That means the vulnerability trigger for a specific exploit was not specific enough for the antivirus to detect. A blank window generally indicates that the exploit was not detected or prevented, though no malicious files carried through to our test machine.
Despite odd performance, we’re going to lean on the labs and say that Panda was successful in our testing. Pages loaded and files began downloading, but nothing actually made it on to our machine.
AV-Test’s last evaluation of Panda was December 2017. It was 100 percent effective against zero-day malware and malware discovered in the wild that month. The industry average at the time was 99.5 percent, putting Panda a notch above.
It scored 15.5 out of a possible 18 points because of machine slowdowns, though. AV-Test observed a 51 percent decrease in performance versus a 16 percent industry average when launching popular applications. Even worse, it found a 77 percent performance hit when installing frequently used applications.
What’s odd about AV-Test’s findings is that there is a significant delta between a standard PC and high-end PC. Copying files, for example, saw an 8 percent slow down on a standard rig and a 55 percent slow down on a high-end one.
AV-Test runs performance numbers several times, throwing out faulty results. We’re not sure why there’s such a difference between two systems performing the same task, but we’re confident with AV-Test’s findings.
AV-Comparatives was more forgiving, awarding Panda an advanced rating, the second highest one, in performance. Protection tests were good, as well, blocking 98.7 percent of the samples. Overall, it was awarded two out of three stars.
Panda has had slip-ups during AV-Comparatives’s testing, though.. May 2018 and November 2014 both came with a protection rate of below 95 percent, meaning the antivirus failed for those months.
MRG Effitas found Panda secure. It was awarded a Level 2 certification in the Q1 2018 testing, blocking at least 98 percent of threats. Webroot also passed with this certification where Trend Micro Maximum (read our Trend Micro Antivirus+ Security review) failed.
Overall, protection is good, but not great. Panda consistently has protection rates between 95 and 99 percent, but it’s weakened by poor performance on high-end hardware. If security is your main focus, we recommend Bitdefender (read our Bitdefender Antivirus review).
Panda has every avenue of support we could ask for from an antivirus. You get phone, live chat and email contacts, along with a forum and knowledgebase. Finding all of those areas is a hassle, though.
The main support page has numbers for standard and premium phone support, as well as a link to the email form. Scrolling down, you’ll find the knowledgebase, which is broken up by product.
The floating bar at the bottom of the page shows quick links to live chat, the forum and the support Twitter. It’s easy enough to find those options, but we can’t figure out why Panda wants to separate them. Putting live chat next to phone and email support is more logical and would help the support page feel less cluttered.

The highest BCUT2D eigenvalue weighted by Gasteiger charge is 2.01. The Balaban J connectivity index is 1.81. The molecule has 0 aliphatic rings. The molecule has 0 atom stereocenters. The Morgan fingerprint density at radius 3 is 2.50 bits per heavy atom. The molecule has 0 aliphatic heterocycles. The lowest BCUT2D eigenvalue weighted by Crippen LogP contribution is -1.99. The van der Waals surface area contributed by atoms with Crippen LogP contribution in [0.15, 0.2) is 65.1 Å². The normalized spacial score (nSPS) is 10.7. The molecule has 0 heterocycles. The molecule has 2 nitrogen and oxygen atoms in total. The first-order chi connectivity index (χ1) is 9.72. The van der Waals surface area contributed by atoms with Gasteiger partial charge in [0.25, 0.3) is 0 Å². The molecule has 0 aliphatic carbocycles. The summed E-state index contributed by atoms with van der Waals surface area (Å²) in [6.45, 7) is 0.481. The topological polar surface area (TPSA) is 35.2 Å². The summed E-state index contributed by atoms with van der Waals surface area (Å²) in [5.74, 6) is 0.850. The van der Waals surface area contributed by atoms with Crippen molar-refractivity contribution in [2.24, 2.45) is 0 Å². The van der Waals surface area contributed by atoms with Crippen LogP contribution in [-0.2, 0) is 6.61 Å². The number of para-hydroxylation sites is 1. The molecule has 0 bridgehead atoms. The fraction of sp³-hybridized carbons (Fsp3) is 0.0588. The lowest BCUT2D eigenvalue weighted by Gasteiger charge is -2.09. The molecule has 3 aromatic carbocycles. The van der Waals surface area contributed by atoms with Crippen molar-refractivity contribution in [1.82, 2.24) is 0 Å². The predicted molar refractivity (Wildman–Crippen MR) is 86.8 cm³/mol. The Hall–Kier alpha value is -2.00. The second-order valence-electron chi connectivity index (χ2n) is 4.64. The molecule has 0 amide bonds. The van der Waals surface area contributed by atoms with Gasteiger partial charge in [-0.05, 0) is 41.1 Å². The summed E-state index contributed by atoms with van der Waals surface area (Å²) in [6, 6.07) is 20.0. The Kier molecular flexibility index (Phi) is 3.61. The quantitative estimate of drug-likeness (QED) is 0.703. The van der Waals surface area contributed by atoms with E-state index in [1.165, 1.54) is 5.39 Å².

Things get better once you find what you’re looking for. Knowledgebase articles are detailed and filled with screenshots. Panda has articles for each product split by category, too, making navigation through the knowledgebase simple.
The forum is easy to get through, as well. The look is dated, but Panda splits up topics by product, so you should find what you’re looking for quickly. The forums aren’t that active, though, with the most active topic centered on Panda Free.
Panda expects an average response time to email inquiries of 24 hours and, when we reached out, it got back to us in under a day as promised. Live chat is available at points, as well, but Panda isn’t clear on the operating hours.
Phone support runs Monday to Friday from 9 a.m. to 6 p.m. in your local timezone. For 24/7 support, the company offers a premium package. It’s $5.88 as long as you pay for a year up front and comes with machine diagnosis and virus removal.
We like the knowledgebase and multiple forms of contact, but the forum could use work. It’s usable, but not active, meaning you’re unlikely to find solid support.
Panda Security is an expensive antivirus that comes with a feature set to match the price tag. That glitz doesn’t hold substance, though, with a mediocre VPN and password manager offering. The same holds true for the interface, which stumbles when you apply pressure.
Despite those shortcomings, Panda is rated as one of the most secure antiviruses on the market. As long as you can get through the clunky user experience and price tag, you’ll be protected.
Panda offers a one-month free trial, which we recommend you download and test yourself. A lot of the experience comes down to personal preference.
Let us know if you’ve used Panda Security in the comments below and, as always, thanks for reading.